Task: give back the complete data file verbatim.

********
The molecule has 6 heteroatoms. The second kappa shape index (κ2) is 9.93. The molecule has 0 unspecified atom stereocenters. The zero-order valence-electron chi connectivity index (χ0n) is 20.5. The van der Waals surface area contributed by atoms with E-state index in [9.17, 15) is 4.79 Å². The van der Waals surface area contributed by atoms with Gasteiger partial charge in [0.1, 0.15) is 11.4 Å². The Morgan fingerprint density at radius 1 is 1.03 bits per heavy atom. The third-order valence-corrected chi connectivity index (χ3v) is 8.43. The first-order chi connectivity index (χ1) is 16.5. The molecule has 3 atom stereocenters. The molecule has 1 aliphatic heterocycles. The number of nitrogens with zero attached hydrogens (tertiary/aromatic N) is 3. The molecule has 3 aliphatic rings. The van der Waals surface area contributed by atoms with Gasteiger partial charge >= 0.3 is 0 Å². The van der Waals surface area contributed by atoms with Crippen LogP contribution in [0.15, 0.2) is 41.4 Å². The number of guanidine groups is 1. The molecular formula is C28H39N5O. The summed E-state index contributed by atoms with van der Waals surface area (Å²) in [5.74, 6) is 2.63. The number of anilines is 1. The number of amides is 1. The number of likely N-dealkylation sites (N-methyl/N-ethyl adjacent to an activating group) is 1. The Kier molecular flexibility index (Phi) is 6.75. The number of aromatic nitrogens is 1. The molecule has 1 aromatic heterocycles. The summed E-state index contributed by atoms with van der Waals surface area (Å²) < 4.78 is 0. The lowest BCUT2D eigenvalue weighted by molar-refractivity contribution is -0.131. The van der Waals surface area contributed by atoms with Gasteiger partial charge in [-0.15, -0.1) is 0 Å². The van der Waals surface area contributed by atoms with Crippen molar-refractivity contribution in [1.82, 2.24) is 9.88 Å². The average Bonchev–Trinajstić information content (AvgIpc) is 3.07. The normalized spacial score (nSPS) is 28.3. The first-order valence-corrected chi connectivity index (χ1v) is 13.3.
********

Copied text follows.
The molecule has 6 heteroatoms. The second kappa shape index (κ2) is 9.93. The molecule has 0 unspecified atom stereocenters. The zero-order valence-electron chi connectivity index (χ0n) is 20.5. The van der Waals surface area contributed by atoms with E-state index in [9.17, 15) is 4.79 Å². The van der Waals surface area contributed by atoms with Gasteiger partial charge in [0.1, 0.15) is 11.4 Å². The Morgan fingerprint density at radius 1 is 1.03 bits per heavy atom. The third-order valence-corrected chi connectivity index (χ3v) is 8.43. The first-order chi connectivity index (χ1) is 16.5. The molecule has 3 atom stereocenters. The molecule has 1 aliphatic heterocycles. The number of nitrogens with zero attached hydrogens (tertiary/aromatic N) is 3. The molecule has 3 aliphatic rings. The van der Waals surface area contributed by atoms with Gasteiger partial charge >= 0.3 is 0 Å². The van der Waals surface area contributed by atoms with Crippen LogP contribution in [0.15, 0.2) is 41.4 Å². The number of guanidine groups is 1. The molecular formula is C28H39N5O. The summed E-state index contributed by atoms with van der Waals surface area (Å²) in [5.74, 6) is 2.63. The number of anilines is 1. The number of amides is 1. The number of likely N-dealkylation sites (N-methyl/N-ethyl adjacent to an activating group) is 1. The Kier molecular flexibility index (Phi) is 6.75. The number of aromatic nitrogens is 1. The molecule has 1 aromatic heterocycles. The summed E-state index contributed by atoms with van der Waals surface area (Å²) < 4.78 is 0. The lowest BCUT2D eigenvalue weighted by molar-refractivity contribution is -0.131. The van der Waals surface area contributed by atoms with Gasteiger partial charge in [-0.15, -0.1) is 0 Å². The van der Waals surface area contributed by atoms with Crippen molar-refractivity contribution in [1.82, 2.24) is 9.88 Å². The average Bonchev–Trinajstić information content (AvgIpc) is 3.07. The normalized spacial score (nSPS) is 28.3. The first-order valence-corrected chi connectivity index (χ1v) is 13.3.